Sunday, 3 December 2017

Books and Movies in 2017: November

It's been really busy being back at work this month so I haven't quite managed to read/watch as much stuff as I would usually. My yearly totals are a bit down on last year's but at 46 books read and 50 movies watched I'm not doing so badly. The perfectionist in me wants to continually beat myself up for not being more productive but it's been a rough year for the whole world so I'm trying to give myself a bit of a break about that.


Movies I watched in November (in the order I watched them)

1. Murder On The Orient Express
I felt like I was the only person not looking forward to this adaptation, and my expectations were not challenged. Everyone knows how the story ends so all attempts to build tension immediately fall flat. Kenneth Branagh and Josh Gad are great but nobody else seems sure how to play it. Can we please stop casting Johnny Depp in movies? He's not a good actor by any means (his last great performance was Edward Scissorhands) and frankly any dickish American could have played that role. There's a half hearted attempt at a 'fake' alternative ending but it lasts for about 30 seconds and nobody believes it anyway. Also, for a movie set almost entirely inside a train there is a disturbing amount of CGI. Would it really have been that difficult to buy some stock footage or send a crew out to the mountains for a few days? While this version isn't horrible, the David Suchet TV adaption is far better.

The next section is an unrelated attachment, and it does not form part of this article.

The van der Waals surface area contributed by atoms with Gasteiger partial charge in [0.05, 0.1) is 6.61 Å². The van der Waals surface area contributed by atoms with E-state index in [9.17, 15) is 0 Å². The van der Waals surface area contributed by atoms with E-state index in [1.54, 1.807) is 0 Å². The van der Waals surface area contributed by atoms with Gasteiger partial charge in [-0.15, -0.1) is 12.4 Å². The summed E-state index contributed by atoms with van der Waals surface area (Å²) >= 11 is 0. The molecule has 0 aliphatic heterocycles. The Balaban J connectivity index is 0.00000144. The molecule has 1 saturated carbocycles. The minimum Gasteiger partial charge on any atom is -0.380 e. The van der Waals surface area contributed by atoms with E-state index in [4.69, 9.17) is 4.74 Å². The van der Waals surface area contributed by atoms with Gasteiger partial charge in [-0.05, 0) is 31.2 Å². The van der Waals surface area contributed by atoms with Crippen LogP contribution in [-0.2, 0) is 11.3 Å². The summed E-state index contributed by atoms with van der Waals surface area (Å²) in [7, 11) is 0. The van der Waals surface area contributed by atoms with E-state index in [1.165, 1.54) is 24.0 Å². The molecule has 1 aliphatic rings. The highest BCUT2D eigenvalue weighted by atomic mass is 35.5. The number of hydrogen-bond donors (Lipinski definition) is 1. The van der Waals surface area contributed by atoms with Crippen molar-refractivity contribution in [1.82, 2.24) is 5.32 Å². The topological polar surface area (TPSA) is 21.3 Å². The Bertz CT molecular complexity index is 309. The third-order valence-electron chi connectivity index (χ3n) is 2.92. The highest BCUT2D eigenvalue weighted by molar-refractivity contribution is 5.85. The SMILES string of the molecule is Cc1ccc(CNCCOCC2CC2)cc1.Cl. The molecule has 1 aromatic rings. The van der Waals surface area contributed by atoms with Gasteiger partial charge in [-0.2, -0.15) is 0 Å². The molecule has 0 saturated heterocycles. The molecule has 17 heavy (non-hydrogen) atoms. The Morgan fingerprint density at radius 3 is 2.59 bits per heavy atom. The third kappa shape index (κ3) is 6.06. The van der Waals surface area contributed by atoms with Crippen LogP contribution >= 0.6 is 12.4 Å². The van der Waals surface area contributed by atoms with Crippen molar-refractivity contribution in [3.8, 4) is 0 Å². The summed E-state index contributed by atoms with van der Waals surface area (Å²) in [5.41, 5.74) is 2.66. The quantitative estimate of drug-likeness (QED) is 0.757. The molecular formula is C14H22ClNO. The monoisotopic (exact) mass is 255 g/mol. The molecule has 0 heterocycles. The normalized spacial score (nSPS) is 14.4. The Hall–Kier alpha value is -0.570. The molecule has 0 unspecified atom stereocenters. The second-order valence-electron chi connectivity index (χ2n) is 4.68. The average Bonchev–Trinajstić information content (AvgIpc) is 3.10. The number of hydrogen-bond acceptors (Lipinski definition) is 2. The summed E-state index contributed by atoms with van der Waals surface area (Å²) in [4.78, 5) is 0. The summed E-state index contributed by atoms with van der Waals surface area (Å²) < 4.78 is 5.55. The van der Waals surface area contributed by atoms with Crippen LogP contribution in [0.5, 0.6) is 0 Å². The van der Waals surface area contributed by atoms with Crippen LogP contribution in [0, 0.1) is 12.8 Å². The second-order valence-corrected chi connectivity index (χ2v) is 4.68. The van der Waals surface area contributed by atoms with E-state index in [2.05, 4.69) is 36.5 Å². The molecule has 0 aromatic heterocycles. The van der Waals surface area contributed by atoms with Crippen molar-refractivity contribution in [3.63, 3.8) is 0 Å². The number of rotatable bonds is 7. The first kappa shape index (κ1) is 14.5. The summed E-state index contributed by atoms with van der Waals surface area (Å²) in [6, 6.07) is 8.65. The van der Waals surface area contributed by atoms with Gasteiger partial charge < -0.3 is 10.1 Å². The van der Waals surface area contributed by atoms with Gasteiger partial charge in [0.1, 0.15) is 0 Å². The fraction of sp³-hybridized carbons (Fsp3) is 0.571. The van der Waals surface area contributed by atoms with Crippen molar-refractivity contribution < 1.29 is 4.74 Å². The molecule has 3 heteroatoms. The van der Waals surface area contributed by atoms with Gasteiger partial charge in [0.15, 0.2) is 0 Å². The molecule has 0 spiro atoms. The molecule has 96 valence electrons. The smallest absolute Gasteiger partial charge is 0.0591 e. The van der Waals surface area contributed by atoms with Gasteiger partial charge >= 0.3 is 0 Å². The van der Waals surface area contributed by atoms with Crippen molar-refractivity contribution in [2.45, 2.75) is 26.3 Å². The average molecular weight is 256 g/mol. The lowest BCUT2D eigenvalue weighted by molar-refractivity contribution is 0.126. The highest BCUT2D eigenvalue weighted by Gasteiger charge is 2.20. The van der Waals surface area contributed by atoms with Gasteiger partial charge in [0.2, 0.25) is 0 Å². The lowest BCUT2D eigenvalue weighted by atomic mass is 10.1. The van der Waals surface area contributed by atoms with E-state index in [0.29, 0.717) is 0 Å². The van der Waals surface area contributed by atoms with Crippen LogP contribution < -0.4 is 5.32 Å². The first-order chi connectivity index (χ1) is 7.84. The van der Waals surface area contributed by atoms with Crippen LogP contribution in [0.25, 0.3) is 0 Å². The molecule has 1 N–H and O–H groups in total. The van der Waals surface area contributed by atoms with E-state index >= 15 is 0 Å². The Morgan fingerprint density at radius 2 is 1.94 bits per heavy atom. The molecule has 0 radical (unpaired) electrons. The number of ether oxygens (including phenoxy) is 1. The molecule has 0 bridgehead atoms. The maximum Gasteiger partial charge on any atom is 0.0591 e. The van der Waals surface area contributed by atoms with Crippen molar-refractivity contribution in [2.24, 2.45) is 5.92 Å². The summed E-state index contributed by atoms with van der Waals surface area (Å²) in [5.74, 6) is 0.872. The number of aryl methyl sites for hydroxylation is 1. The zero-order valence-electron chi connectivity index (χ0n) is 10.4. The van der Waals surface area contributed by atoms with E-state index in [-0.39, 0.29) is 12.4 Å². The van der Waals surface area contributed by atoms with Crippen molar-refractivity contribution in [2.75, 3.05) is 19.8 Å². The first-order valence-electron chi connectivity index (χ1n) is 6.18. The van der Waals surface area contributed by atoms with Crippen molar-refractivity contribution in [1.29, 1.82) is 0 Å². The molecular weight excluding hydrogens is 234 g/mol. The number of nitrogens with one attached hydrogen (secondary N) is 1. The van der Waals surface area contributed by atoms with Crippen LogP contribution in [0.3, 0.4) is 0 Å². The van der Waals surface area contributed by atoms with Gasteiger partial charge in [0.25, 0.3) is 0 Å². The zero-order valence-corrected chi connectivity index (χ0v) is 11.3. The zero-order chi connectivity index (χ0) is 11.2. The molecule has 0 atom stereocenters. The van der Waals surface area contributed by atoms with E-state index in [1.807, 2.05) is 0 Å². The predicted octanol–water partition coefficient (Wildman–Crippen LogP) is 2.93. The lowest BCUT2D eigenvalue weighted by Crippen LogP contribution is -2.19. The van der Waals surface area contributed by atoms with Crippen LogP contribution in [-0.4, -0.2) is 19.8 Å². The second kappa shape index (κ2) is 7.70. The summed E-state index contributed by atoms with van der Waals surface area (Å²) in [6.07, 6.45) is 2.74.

2. Bad Mom's Christmas